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Supreme Court Rejects Racial Stereotyping in Death Penalty Cases

By Peek & Toland on July 14, 2017

The U.S. Supreme Court has sent out one of the strongest messages to date about racial stereotyping in the criminal justice system, reopening the case of a black man who was sentenced to death in Texas.

The nation’s highest court considered the case of Duane Buck in February, reported the Los Angeles Times.

Buck was convicted of capital murder after the jury in his case was told African Americans are more likely than whites to commit crimes. The testimony came from a defense expert. It was relevant because the likelihood of a defendant to re-offend is a factor the jury considers in a capital murder case.

Racial stereotyping banned by Supreme Court

Supreme Court considered racial stereotyping

At the Supreme Court, Chief Justice John G. Roberts Jr. said racial stereotyping has no place in a sentencing hearing. He said:

“Our laws punish people for what they do, not for who they are.”

The Supreme Court decided to re-open Buck’s cases in a 6-2 decision. The justices criticized the Texas authorities for declining to give a new sentencing hearing to Buck.

Buck is from Houston. He was convicted of shooting and killing his former girlfriend and seriously injuring her new boyfriend more than 20 years ago.

The comments of a defense expert made the case controversial. Although Buck was found guilty of murder, as the jury deliberated on his fate, members heard from a defense expert who detailed statistics showing blacks are more likely to commit subsequent crimes than whites.

The jury sentenced Buck to death after hearing the expert testimony.

Supreme Court Takes Stance Against Racial Stereotyping

In the case of Buck vs. Davis, the nation’s high court said it was a mistake for the jury to consider the expert’s purported statistics. Roberts said when a jury is considering a question of life or death, racial prejudice has no place.

The Supreme Court sent Buck’s case back to a court in Texas to reconsider the death sentence.

While Texas state attorneys set aside the death penalties of six other black defendants after the juries heard evidence containing racial stereotypes, they refused to reopen Buck’s case, reported the Los Angeles Times.

Justice Samuel A. Alito Jr. and Justice Clarence Thomas gave dissenting opinions. Thomas argued Buck was properly sentenced to death for a brutal murder.

If you are charged with murder, you are more likely to face the death penalty in Texas than in any other state. At Peek & Toland , we offer a vigorous defense to murder in Texas. Please call us at (512) 474-4445.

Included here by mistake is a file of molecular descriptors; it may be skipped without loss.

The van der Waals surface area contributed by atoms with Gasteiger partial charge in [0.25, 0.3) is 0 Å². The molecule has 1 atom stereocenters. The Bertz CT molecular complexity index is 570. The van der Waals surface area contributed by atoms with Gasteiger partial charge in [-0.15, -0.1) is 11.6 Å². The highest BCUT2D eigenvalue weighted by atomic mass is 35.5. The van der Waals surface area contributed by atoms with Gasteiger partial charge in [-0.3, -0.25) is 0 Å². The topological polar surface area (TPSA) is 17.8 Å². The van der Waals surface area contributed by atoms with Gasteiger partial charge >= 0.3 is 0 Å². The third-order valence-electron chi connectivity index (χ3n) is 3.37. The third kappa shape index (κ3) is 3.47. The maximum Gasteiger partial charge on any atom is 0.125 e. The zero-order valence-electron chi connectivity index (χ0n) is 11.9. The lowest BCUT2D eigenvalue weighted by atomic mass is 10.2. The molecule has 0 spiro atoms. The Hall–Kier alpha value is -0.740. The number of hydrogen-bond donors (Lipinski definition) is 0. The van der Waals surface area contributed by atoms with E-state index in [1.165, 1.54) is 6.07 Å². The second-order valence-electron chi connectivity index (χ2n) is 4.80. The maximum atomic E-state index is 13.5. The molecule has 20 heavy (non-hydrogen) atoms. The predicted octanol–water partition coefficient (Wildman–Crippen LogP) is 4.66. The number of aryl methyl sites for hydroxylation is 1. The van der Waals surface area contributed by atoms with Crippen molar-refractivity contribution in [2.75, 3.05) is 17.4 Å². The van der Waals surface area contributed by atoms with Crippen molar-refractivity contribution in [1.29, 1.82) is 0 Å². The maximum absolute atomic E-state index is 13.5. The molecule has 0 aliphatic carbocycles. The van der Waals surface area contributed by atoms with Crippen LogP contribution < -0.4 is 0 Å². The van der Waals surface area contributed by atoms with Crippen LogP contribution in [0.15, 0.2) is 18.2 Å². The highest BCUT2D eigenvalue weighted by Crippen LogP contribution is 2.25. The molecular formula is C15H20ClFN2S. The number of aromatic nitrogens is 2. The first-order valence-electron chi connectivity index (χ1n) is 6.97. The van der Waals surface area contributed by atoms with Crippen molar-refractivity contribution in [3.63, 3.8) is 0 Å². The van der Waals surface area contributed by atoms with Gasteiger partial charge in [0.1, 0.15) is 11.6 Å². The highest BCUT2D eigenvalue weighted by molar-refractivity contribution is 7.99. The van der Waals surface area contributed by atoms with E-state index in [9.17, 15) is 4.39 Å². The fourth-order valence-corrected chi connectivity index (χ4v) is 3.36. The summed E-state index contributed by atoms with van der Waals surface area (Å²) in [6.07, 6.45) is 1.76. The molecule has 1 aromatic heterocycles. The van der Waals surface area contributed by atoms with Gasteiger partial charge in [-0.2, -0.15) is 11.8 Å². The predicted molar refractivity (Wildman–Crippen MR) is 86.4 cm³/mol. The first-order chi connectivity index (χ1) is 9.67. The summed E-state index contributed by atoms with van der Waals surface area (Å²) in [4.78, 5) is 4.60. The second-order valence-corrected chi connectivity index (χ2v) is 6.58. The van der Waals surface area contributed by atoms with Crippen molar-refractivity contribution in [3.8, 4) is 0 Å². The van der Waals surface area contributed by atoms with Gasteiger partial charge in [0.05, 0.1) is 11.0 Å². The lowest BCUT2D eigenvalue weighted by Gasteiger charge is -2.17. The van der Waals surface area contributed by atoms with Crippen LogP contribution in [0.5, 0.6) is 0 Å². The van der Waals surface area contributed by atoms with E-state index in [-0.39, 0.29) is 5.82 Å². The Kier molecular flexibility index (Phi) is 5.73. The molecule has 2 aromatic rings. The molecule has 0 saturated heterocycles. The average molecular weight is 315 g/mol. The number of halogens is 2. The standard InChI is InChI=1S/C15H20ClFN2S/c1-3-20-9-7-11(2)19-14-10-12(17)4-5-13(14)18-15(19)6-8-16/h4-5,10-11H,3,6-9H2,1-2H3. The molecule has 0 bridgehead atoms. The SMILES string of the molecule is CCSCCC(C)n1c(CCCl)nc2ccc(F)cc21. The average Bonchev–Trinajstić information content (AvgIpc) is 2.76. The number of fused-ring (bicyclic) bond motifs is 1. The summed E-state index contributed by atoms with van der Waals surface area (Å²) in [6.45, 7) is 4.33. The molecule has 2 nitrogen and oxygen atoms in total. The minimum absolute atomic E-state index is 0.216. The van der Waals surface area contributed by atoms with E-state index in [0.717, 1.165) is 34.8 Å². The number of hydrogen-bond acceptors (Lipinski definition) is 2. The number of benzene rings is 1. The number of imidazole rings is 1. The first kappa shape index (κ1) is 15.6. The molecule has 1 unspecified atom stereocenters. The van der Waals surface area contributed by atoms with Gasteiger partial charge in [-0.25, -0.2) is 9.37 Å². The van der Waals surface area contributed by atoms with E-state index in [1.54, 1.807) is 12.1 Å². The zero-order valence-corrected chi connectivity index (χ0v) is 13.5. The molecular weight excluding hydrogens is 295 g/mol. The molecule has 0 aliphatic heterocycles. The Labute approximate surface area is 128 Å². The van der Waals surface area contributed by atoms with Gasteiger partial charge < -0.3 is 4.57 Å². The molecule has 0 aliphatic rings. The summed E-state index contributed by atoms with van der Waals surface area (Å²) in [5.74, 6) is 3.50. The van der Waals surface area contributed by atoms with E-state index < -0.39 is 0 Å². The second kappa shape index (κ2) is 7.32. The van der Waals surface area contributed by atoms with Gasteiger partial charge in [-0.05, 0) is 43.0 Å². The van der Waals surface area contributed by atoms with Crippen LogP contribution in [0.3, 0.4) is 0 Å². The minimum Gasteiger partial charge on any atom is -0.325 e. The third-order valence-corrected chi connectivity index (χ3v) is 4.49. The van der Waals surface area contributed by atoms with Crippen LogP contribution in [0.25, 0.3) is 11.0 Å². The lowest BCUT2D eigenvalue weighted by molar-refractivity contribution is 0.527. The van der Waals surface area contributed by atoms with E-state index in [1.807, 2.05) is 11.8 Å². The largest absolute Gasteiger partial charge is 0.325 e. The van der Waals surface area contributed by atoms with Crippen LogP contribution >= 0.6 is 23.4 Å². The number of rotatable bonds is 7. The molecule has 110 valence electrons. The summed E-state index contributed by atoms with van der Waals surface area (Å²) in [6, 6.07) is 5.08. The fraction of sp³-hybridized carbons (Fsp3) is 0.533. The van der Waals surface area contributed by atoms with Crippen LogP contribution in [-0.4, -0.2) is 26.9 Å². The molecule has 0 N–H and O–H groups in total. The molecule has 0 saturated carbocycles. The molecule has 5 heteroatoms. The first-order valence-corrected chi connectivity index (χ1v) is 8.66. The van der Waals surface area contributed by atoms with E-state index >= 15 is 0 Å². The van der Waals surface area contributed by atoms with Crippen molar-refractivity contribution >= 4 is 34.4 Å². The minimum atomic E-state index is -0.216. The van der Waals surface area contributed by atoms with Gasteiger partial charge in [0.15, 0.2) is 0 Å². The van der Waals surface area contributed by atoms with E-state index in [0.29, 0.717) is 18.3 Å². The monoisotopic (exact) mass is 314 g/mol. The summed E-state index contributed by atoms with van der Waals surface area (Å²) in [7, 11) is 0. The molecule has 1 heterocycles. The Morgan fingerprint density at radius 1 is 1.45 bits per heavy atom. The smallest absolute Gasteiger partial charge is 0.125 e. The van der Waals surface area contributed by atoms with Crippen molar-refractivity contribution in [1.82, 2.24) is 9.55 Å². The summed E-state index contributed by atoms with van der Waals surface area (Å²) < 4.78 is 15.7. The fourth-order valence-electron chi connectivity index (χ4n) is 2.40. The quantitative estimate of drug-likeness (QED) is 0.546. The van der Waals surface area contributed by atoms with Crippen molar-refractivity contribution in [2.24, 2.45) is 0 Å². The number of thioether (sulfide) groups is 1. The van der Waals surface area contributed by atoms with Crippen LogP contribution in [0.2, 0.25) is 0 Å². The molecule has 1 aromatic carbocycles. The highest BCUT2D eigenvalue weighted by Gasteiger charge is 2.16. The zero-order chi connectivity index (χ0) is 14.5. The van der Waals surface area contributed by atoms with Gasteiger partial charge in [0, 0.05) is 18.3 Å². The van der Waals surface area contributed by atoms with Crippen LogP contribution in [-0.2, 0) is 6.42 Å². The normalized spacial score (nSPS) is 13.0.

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Does the Death Penalty Apply to People with Disabilities? Supreme Court to Decide Texas Case

By Peek & Toland on May 3, 2017

The U.S. Supreme Court has been considering the impact of the death penalty on the disabled at a time when the future of the ultimate sanction is in question.

An article in Baptist Press noted how the nation’s highest court is mulling the case of Bobby James Moore, a man with mental disabilities who received the death penalty for a murder he committed in 1980 at store in Houston, Texas.

His attorneys are arguing he cannot be executed because he is intellectually disabled and the execution of people with disabilities is contrary to a 2002 U.S. Supreme Court ruling. His case was heard at the end of November.

In the case of Atkins v. Virginia, the U.S. Supreme Court reached an important stance on the issues of the execution of inmates with intellectual disabilities.

The justices said executing an inmate with intellectual disability is in violation of the Eighth Amendment’s ban on “cruel and unjust punishments.”

U.S. Supreme Court to address disabilities and the death penalty

Does the death penalty apply to people with mental disabilities”

However, the court left it up to individual states to define mental disability.

During oral arguments in November, Moore’s legal team cast Texas as out of step with the rest of the country. They said the state departs from current clinical standards to diagnose intellectual disability. That definition is said to date back to 1992.

The Texas Court of Criminal Appeals didn’t buy the argument. The judges said Moore showed enough mental acumen to suggest he was not sufficiently intellectually disabled to be exempt from capital punishment.

Both sides agreed he had a harrowing childhood. He was beaten by his father and kicked out of home at the age of at 14.

Depending on the decision, the U.S. Supreme Court could further undermine the death penalty.

Already executions are down across the country, based on a variety of factors.

The Texas Standard noted public support is falling for executions. In the late 1990s, the Pew Research Center noted support for the ultimate sanction was 78 percent.

Robert Dunham, executive director of the Death Penalty Information Center, alluded to a poll last year that showed support was at a mere 49 percent.  He highlighted a recent poll taken in Houston that showed only 27 percent of respondents thought the death penalty was an appropriate response for murder.

Outside of Los Angeles, Harris County has produced more death sentences than anywhere else in the country.

If you have been charged with murder in Texas, you will face a very serious penalty and may end up on death row. Our experienced criminal defense attorneys provide vigorous representation for a murder charge. Please call us at (512) 474-4445.

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Why Does Texas Lead the Nation for Executions?

By Peek & Toland on June 17, 2016

Texas has the dubious distinction of executing the most inmates in the country. It’s not even a close call. Since 1976, Texas carried out 537 executions of death row prisoners. Oklahoma, the second placed state, ended the lives of 112 in the same period, according to the Death Penalty Information Center.